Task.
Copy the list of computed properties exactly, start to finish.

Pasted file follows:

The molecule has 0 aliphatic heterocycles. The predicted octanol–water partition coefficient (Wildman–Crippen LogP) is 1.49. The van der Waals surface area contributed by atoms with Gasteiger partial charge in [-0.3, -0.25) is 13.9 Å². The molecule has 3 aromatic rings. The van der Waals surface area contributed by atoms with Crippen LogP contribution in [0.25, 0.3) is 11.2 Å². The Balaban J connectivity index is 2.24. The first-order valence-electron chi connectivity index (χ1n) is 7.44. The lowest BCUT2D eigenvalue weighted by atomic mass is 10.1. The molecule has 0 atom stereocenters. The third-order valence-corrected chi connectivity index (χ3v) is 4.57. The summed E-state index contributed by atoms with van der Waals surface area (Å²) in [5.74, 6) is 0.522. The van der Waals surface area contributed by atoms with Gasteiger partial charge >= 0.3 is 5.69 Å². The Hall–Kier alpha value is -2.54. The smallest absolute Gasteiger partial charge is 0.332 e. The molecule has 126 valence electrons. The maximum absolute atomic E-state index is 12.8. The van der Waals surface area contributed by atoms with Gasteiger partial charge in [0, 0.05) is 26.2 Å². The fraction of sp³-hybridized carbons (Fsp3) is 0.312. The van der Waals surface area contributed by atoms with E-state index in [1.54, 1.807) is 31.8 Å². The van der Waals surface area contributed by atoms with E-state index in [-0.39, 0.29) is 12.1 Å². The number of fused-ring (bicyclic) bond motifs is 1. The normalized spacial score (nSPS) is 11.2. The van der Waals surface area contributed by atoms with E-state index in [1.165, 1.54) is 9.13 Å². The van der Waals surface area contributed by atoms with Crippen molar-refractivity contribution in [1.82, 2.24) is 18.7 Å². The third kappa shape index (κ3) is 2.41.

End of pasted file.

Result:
The molecule has 0 aliphatic heterocycles. The predicted octanol–water partition coefficient (Wildman–Crippen LogP) is 1.49. The van der Waals surface area contributed by atoms with Gasteiger partial charge in [-0.3, -0.25) is 13.9 Å². The molecule has 3 aromatic rings. The van der Waals surface area contributed by atoms with Crippen LogP contribution in [0.25, 0.3) is 11.2 Å². The Balaban J connectivity index is 2.24. The first-order valence-electron chi connectivity index (χ1n) is 7.44. The lowest BCUT2D eigenvalue weighted by atomic mass is 10.1. The molecule has 0 atom stereocenters. The third-order valence-corrected chi connectivity index (χ3v) is 4.57. The summed E-state index contributed by atoms with van der Waals surface area (Å²) in [5.74, 6) is 0.522. The van der Waals surface area contributed by atoms with Gasteiger partial charge >= 0.3 is 5.69 Å². The Hall–Kier alpha value is -2.54. The smallest absolute Gasteiger partial charge is 0.332 e. The molecule has 126 valence electrons. The maximum absolute atomic E-state index is 12.8. The van der Waals surface area contributed by atoms with Gasteiger partial charge in [0, 0.05) is 26.2 Å². The fraction of sp³-hybridized carbons (Fsp3) is 0.312. The van der Waals surface area contributed by atoms with E-state index in [1.54, 1.807) is 31.8 Å². The van der Waals surface area contributed by atoms with E-state index in [-0.39, 0.29) is 12.1 Å². The number of fused-ring (bicyclic) bond motifs is 1. The normalized spacial score (nSPS) is 11.2. The van der Waals surface area contributed by atoms with E-state index in [1.165, 1.54) is 9.13 Å². The van der Waals surface area contributed by atoms with Crippen molar-refractivity contribution in [1.82, 2.24) is 18.7 Å². The third kappa shape index (κ3) is 2.41.